Investors hoping for a turnaround in the potash industry in the near-term appear to be out of luck as the U.S. Department of Agriculture has revised its corn production estimates to near-record highs.
The USDA has upped its forecast for corn in 2009 to about 12.8 billion bushels, compared with previous estimates of 12.3 billion and also higher than market consensus of 12.5 billion bushels. If the USDA estimates hold out, this bumper crop would be the second-largest on record.
Figures from the Ontario Corn Producers' Association show a bushel is typically about 56 pounds or 25.4 kilograms, and contains 72,800 kernels.
Even worse for potash producers, weather conditions are expected to be favourable for crop growth in the next few weeks, putting even more pressure on the fertilizer industry.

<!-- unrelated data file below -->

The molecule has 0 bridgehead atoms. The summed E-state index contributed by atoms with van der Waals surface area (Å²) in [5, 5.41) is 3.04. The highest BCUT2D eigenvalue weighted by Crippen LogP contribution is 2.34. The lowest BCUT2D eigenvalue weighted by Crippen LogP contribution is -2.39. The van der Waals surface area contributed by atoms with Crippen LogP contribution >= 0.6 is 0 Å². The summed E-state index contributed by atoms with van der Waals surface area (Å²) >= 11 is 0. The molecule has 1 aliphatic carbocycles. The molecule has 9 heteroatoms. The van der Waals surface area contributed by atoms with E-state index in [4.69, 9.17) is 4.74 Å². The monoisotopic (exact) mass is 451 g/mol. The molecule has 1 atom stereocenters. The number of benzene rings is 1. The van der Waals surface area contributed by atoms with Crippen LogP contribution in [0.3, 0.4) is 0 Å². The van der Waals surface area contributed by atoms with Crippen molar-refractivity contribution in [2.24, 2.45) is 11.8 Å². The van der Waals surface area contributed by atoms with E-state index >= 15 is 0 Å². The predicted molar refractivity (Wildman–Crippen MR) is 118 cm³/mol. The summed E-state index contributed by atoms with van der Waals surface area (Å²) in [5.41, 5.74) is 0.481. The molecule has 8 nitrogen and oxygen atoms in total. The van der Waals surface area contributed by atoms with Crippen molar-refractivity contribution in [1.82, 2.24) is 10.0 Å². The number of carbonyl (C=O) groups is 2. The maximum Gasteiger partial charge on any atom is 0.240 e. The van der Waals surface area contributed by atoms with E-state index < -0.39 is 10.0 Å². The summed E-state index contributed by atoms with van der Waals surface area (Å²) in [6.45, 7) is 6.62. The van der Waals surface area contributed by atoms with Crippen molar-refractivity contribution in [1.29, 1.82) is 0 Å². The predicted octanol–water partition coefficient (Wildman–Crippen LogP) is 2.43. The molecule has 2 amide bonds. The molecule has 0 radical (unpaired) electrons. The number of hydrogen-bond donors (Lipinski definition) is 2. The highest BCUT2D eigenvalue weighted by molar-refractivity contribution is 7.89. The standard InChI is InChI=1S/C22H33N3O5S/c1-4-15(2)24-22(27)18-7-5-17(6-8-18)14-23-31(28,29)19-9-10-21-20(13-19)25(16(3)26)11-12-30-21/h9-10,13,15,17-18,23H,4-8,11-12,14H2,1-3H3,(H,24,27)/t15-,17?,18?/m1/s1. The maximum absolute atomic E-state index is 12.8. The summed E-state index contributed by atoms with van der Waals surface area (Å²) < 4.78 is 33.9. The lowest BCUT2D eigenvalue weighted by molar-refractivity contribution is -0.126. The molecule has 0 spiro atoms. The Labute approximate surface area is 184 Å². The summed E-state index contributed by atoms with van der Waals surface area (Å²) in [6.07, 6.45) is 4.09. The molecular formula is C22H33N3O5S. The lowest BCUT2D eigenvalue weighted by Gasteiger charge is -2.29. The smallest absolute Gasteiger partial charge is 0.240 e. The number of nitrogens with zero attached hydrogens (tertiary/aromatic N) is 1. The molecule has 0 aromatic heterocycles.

However, John Redstone, analyst with Desjardins Securities, does see cause for optimism.
Corn futures have held steady at or above the $3.25 a bushel mark, above the June low of $3.04. While less than half of the high of $7.64 a bushel price from last year, the latest corn prices are a good sign.
"This leads us to believe corn prices may have bottomed," Mr. Redstone said in a note Thursday. "The prices for foodstuffs have to increase before farmers are compelled to increase their purchase of fertilizers."
Mr. Redstone expects potash prices to rise to $600 a tonne by 2011, as pricing for corn and other foodstuffs firms up.